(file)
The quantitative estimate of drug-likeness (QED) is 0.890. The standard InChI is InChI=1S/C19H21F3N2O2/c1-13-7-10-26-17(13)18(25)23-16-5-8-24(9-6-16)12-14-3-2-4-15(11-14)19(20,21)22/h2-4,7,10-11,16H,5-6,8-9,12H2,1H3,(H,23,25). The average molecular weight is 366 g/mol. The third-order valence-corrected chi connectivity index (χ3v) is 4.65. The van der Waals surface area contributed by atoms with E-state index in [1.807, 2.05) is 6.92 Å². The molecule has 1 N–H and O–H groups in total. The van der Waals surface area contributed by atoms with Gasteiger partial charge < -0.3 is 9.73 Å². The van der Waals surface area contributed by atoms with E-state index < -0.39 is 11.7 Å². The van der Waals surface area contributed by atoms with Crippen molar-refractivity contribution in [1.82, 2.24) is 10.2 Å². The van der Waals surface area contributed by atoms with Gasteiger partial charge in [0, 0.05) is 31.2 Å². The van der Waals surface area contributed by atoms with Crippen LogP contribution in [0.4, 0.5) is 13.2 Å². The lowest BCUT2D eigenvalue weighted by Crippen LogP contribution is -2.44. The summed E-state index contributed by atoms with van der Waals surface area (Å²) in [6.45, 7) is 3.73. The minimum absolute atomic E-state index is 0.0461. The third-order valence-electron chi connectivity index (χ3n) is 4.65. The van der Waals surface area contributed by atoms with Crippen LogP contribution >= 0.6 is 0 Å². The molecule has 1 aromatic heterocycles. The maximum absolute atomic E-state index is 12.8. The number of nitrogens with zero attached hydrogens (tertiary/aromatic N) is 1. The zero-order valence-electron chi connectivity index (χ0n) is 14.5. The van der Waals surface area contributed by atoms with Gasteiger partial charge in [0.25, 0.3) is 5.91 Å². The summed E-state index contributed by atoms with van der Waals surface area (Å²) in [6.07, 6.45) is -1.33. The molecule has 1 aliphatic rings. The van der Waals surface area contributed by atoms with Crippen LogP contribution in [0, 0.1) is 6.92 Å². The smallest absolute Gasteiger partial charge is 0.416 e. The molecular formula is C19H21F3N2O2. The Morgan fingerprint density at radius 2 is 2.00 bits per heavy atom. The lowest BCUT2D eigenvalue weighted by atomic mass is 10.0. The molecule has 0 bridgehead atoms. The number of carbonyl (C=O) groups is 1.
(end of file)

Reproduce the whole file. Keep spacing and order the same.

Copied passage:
The quantitative estimate of drug-likeness (QED) is 0.890. The standard InChI is InChI=1S/C19H21F3N2O2/c1-13-7-10-26-17(13)18(25)23-16-5-8-24(9-6-16)12-14-3-2-4-15(11-14)19(20,21)22/h2-4,7,10-11,16H,5-6,8-9,12H2,1H3,(H,23,25). The average molecular weight is 366 g/mol. The third-order valence-corrected chi connectivity index (χ3v) is 4.65. The van der Waals surface area contributed by atoms with E-state index in [1.807, 2.05) is 6.92 Å². The molecule has 1 N–H and O–H groups in total. The van der Waals surface area contributed by atoms with Gasteiger partial charge < -0.3 is 9.73 Å². The van der Waals surface area contributed by atoms with E-state index < -0.39 is 11.7 Å². The van der Waals surface area contributed by atoms with Crippen molar-refractivity contribution in [1.82, 2.24) is 10.2 Å². The van der Waals surface area contributed by atoms with Gasteiger partial charge in [0, 0.05) is 31.2 Å². The van der Waals surface area contributed by atoms with Crippen LogP contribution in [0.4, 0.5) is 13.2 Å². The lowest BCUT2D eigenvalue weighted by Crippen LogP contribution is -2.44. The summed E-state index contributed by atoms with van der Waals surface area (Å²) in [6.45, 7) is 3.73. The minimum absolute atomic E-state index is 0.0461. The third-order valence-electron chi connectivity index (χ3n) is 4.65. The van der Waals surface area contributed by atoms with Crippen LogP contribution >= 0.6 is 0 Å². The molecule has 1 aromatic heterocycles. The maximum absolute atomic E-state index is 12.8. The number of nitrogens with zero attached hydrogens (tertiary/aromatic N) is 1. The zero-order valence-electron chi connectivity index (χ0n) is 14.5. The van der Waals surface area contributed by atoms with Gasteiger partial charge in [0.25, 0.3) is 5.91 Å². The summed E-state index contributed by atoms with van der Waals surface area (Å²) in [6.07, 6.45) is -1.33. The molecule has 1 aliphatic rings. The van der Waals surface area contributed by atoms with Crippen LogP contribution in [0, 0.1) is 6.92 Å². The smallest absolute Gasteiger partial charge is 0.416 e. The molecular formula is C19H21F3N2O2. The Morgan fingerprint density at radius 2 is 2.00 bits per heavy atom. The lowest BCUT2D eigenvalue weighted by atomic mass is 10.0. The molecule has 0 bridgehead atoms. The number of carbonyl (C=O) groups is 1.